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Fundación MAPFRE’s Ageingnomics Research Center has presented a new study, the 2nd Senior Talent Map – Spain in the European context, undertaken and coordinated by professors Rafael Puyol, Alfonso Jiménez and Iñaki Ortega, and involving the participation of fifteen experts from different countries.
The report was prepared based on a representative sample made up of seven countries: Germany, France, Italy, Spain, Poland, Sweden and Portugal, offering us a picture of the occupational reality of those over the age of 55 on our continent and information to be taken into consideration: the employability rate of Spanish seniors is ten percent lower than the European average.
Managing senior talent country by country
The nations involved in this study belong to the three large European geographical groups (north, center and south) and their total population accounts for more than 70% of the EU total. The main findings of this study include the following:
Boasts the highest participation of seniors in terms of all the population in employment from across the EU. Companies in its automotive sector also set the benchmark when it comes to best practices.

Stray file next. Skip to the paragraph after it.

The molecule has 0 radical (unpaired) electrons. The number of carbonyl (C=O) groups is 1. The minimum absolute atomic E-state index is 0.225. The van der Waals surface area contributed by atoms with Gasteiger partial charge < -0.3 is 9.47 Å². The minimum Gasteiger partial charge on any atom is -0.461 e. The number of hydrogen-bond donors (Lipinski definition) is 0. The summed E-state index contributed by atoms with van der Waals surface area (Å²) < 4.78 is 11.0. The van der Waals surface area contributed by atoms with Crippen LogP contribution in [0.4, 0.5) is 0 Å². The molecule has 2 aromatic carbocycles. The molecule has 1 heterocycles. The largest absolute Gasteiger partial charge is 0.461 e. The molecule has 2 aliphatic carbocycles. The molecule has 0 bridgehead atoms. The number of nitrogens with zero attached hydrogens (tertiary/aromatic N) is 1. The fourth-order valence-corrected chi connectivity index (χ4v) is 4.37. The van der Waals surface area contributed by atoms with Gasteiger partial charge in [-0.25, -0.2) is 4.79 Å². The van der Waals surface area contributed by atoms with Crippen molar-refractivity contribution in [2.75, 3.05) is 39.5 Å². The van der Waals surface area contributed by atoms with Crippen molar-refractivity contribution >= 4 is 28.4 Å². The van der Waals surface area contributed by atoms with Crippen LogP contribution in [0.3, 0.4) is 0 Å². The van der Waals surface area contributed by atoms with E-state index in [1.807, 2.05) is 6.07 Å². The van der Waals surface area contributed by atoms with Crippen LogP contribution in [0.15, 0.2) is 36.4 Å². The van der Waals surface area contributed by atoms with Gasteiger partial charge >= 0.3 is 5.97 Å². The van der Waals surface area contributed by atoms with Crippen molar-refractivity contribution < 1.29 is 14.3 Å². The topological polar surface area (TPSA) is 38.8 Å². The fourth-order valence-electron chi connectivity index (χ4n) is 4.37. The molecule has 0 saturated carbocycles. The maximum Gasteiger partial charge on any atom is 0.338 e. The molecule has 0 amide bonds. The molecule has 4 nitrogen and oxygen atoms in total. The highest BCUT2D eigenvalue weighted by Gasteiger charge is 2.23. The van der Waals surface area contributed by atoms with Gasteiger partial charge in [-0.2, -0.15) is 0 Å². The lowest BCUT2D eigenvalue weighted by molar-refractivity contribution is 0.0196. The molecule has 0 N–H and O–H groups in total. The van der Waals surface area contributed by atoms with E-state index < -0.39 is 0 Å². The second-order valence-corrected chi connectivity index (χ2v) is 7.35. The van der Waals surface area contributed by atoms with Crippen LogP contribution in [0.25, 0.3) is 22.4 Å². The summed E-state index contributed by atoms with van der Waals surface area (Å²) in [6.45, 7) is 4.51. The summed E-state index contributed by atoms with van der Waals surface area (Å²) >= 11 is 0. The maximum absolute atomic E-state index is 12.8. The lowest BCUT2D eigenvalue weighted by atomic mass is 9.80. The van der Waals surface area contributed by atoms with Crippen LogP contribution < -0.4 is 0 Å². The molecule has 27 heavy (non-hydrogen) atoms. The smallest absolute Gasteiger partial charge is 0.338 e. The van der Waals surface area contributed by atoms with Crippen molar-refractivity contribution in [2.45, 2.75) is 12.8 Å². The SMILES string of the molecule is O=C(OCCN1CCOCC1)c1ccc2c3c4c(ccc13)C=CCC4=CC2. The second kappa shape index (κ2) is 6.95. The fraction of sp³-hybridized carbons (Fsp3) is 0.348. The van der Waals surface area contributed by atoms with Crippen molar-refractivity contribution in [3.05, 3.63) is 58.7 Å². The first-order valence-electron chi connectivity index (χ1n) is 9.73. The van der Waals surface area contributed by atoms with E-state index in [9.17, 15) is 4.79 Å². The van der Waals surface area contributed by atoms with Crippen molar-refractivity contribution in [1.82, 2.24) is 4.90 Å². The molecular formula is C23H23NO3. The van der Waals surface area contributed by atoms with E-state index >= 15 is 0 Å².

Has a high percentage of self-employed seniors and companies with sophisticated programs in relation to wage incentives for those aged over 50.
Is very advanced in terms of gender equality in relation to senior employment. Its multinationals in the finance sector are worth particular mention for promoting age-friendly programs.
Is experiencing major growth in the employment of seniors in the EU. Worth particular mention are their best practices in relation to reskilling and upskilling.
Is the country, of those analyzed, which has experienced the highest growth in terms of senior female employment.
Sets the benchmark in all indicators and has the highest rates of activity and employment amongst seniors from across the entire EU.
Has improved its figures both in terms of employment and entrepreneurship; however, our figures are still a long way from those recorded by Sweden (65% employment in Spain compared to 85% in Sweden) and are ten points below the European average. In Spain, one in three unemployed people is aged over 50. Analysts from the Ageingnomics Research Center estimate that reducing this gap would allow increases in national GDP of between five
and ten percentage points.